That sort of rhetoric would seem to render incoherent the frequent dichotomy drawn, particularly by conservatives and libertarians, between (ostensibly) principled originalist judges and (ostensibly) activist living constitutionalist judges. If most or all judges are originalist, then the difference between, say, Neil Gorsuch and Merrick Garland is essentially a difference in degree -- not, contrary to what is often assumed, in kind. In other words, the difference would be between good originalists and not so good originalists, rather than between originalists and non-originalists. (To be clear, I am not necessarily implying that Gorsuch is a better originalist than Garland; indeed, I suspect there are even some self-proclaimed originalists who would take the contrary position.) 

In a prior blog post, Segall has put it this way: “If judges are already deciding cases in an originalist fashion … then why the huge political and academic outcry for President Trump (really Leonard Leo on leave from the Federalist Society) to appoint originalist judges as if that would be a serious break from tradition?” I am not sure if I am entirely comfortable with the conclusion that the difference between Merrick Garland and Neil Gorsuch is merely one between different types of originalists. I am thus inclined to sympathize with Lawrence Solum’s statement that “the failure to draw a line between originalism and living constitutionalism engenders conceptual confusion and strong metalinguistic resistance” (Solum, p. 1277). Indeed, “the view that living constitutionalism is inconsistent with originalism … captures an important feature of the mainstream of constitutional discourse” (Solum, p. 1281). Chris Green has suggested on this blog the term “meta-originalism” to describe original-law originalism, “because it can encompass those who think that we have always had a common-law, intergenerationally-authored Constitution.” That all being said, however, I am not yet entirely sure whether Solum’s (or Green’s) preferred definition of originalism is any better than Baude and Sachs’ definition, despite the concerns the latter may raise. And indeed the difference between the definitions may not really be all that important, given that (in my view and that of most originalist scholars) the Founders’ law affirmed fixation and constraint with respect to the text’s communicative content. So even if “originalism” is properly limited to the communicative content/sense definition, it may be that this “originalism” is simply a straightforward corollary of Baude and Sachs’ “meta-originalism.” 

Another question about original-law originalism that I’m still struggling with is this: How can it be legitimate to rely on the law’s supposed “deep structure” to radically change current day-to-day practices? As Richard Primus has noted, the fact that people might accept originalism done badly (e.g., Obergefell’s unsupported conclusion about the original meaning of the Due Process Clause) hardly proves that they’d accept it done well. Even if people have a vague sense that the original meaning is the law, they might not be willing to do any serious historical research to find that original meaning. Baude and Sachs suggest that the sort of motivated reasoning found in half-hearted appeals to the Founders “still admits the force of originalist arguments that might wake us from our dogmatic slumbers” (Grounding, p. 1487).  “The deep structure of our legal system is a question of present law, not a prediction of future behavior,” Baude and Sachs say (Grounding, p. 1476). Perhaps, but as a practical matter the persuasive power of appeals to original meaning in our current culture seems quite weak (i.e., even if departures from original meaning are theoretically subject to originalist refutation, it’s not clear that this can actually happen very often). For example, most Supreme Court justices seem to ignore Justice Thomas’ solo originalist concurrences and dissents; if they were genuinely interested in finding the original meaning, it is hard to understand why they would not provide any citation or response to Thomas’ opinions in their own opinions. Then again, perhaps thinking about Supreme Court justices (most of whom are rather old and have well-settled beliefs) is not a representative example; perhaps appeals to original meaning would have greater persuading power among younger lawyers and scholars. On balance, I am still inclined to side with Baude and Sachs on this question, but it is a very difficult one.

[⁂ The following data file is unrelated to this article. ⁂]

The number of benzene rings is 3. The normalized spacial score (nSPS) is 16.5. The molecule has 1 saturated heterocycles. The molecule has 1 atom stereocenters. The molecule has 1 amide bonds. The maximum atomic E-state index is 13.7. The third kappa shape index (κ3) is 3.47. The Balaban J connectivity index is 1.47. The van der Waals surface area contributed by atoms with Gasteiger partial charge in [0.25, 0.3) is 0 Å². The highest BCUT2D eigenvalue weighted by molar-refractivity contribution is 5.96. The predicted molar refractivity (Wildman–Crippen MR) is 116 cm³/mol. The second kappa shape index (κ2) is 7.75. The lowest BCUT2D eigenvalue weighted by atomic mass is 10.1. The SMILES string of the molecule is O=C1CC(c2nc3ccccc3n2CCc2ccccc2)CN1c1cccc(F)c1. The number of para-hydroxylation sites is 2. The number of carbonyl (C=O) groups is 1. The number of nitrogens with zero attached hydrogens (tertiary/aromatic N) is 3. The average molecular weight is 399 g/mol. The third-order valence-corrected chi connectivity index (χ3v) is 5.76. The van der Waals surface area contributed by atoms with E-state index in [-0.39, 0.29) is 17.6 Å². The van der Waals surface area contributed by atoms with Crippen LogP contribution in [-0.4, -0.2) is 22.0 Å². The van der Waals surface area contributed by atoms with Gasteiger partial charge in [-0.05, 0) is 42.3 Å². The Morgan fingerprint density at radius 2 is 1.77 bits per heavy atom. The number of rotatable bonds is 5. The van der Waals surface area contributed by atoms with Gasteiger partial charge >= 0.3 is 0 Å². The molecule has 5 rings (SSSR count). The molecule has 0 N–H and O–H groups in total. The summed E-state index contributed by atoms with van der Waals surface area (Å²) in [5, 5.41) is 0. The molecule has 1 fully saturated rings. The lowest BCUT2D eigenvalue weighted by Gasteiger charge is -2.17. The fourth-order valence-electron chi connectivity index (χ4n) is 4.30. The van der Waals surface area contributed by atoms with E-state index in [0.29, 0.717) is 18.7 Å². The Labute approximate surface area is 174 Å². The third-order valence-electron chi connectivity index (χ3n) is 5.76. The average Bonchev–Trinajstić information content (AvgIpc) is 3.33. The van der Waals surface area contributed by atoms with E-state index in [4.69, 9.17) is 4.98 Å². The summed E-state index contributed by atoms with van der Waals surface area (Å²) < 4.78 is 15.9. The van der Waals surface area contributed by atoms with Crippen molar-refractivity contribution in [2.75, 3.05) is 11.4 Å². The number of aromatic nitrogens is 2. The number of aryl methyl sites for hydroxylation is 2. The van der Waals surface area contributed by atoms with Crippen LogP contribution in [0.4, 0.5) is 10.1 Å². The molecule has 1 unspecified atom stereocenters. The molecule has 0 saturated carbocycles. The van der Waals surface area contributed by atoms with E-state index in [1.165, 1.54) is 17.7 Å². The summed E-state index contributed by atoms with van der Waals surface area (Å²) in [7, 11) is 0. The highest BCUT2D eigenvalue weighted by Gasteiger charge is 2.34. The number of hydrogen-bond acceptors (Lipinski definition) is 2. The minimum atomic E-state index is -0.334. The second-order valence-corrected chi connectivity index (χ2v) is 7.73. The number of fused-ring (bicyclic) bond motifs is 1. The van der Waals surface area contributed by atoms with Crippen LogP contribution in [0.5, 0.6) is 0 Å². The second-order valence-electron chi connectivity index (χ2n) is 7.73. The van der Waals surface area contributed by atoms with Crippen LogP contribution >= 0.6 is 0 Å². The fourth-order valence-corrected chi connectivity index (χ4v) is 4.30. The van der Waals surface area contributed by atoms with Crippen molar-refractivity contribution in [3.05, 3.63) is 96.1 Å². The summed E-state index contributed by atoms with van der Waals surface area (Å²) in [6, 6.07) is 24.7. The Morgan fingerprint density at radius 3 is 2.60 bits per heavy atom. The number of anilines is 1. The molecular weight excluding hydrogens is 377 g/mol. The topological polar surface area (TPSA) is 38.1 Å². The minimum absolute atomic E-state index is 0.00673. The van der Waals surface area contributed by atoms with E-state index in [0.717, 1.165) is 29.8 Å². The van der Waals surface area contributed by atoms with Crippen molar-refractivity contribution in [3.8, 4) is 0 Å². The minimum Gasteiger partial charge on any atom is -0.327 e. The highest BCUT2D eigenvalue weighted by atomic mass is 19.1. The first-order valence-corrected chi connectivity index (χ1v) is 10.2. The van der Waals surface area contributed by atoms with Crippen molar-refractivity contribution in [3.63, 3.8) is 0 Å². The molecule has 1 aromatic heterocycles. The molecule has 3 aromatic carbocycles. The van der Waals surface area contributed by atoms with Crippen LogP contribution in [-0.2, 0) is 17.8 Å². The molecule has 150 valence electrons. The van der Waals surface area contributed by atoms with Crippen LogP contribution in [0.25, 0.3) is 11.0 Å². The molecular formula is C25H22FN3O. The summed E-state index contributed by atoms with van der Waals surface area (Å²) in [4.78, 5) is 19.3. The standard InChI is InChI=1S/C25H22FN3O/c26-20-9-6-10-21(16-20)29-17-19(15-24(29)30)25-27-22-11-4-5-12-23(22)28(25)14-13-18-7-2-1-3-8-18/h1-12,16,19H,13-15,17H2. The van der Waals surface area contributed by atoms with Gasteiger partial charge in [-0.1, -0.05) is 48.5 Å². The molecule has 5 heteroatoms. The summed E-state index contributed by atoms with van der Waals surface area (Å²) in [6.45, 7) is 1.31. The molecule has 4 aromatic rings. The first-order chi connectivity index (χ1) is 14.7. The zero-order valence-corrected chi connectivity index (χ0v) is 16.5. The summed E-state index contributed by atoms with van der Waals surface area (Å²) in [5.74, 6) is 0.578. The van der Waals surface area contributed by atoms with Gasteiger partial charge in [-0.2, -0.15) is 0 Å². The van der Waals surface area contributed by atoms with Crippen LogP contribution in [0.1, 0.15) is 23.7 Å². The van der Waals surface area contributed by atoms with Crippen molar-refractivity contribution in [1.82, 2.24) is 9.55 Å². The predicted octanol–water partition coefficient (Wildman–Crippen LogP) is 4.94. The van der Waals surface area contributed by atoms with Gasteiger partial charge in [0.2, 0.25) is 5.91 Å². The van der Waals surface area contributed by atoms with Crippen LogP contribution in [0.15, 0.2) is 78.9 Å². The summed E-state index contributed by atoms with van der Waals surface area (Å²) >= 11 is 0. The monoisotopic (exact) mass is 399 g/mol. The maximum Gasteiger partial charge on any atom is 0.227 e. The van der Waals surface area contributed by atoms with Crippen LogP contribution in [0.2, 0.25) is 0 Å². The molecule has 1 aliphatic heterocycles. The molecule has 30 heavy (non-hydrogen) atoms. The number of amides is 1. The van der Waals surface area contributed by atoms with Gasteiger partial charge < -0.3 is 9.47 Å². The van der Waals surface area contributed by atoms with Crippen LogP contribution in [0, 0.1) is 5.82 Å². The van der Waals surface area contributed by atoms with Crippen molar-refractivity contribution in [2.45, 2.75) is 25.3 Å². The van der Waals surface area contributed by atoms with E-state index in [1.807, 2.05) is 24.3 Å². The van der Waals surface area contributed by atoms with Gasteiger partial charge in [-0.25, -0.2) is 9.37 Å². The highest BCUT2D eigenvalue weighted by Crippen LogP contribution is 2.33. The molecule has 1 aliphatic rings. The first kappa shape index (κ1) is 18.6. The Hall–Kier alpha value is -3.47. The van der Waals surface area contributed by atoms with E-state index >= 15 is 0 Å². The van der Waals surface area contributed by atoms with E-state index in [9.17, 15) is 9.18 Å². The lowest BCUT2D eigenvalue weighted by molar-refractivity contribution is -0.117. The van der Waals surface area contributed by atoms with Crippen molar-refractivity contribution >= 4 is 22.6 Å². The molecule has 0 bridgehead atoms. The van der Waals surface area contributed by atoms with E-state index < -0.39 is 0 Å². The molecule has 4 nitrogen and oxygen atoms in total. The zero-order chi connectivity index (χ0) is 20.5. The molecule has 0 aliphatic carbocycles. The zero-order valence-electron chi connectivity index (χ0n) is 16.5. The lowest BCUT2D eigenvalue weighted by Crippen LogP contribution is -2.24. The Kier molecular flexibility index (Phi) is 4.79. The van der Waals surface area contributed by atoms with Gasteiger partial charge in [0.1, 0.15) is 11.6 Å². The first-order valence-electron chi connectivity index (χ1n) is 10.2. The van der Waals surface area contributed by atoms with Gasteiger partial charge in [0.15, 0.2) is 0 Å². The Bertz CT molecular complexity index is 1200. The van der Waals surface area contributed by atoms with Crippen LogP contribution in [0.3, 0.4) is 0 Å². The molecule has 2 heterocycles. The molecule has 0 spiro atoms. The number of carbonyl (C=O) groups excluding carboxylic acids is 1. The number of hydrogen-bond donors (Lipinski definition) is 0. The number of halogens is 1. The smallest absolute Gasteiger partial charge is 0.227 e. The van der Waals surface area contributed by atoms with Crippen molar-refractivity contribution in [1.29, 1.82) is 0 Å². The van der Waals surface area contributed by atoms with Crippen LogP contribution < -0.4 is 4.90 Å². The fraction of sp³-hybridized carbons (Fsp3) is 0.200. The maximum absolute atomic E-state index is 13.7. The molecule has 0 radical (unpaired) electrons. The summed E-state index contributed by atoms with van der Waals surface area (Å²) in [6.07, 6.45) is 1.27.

Finally, it is important to consider the implications of the thesis that originalism is our law for judicial conduct. The optimistic view is that because virtually all judges are originalist, everyone is essentially on the same team, trying to do the same basic task (kumbaya!). The pessimistic view is that, because most (all?) judges are originalist but some presumably are not very good originalists, it might appear that some judges are basically incompetent at applying their own methodology (and perhaps should therefore be impeached). That is a rather startling conclusion, and perhaps there is some way to avoid it, but it does seem that characterizing interpretative methodologies as law (contra, e.g., Asher Steinberg) would have some consequences for how we view the Supreme Court (and other judges). Under a pluralist “modalities” conception of constitutional law, a certain amount of methodological disagreement can be tolerated. I am not sure the same can be said if originalism is our exclusive law. (To be sure, I am not necessarily saying this is a bad thing.) 

So, to sum things up: I agree with Baude and Sachs that the framework of positive law is the best way to justify originalism, and I believe that their project basically succeeds. However, as to the precise outlines of their theory I have a few concerns that I’m still struggling with, some semantic and some more substantive.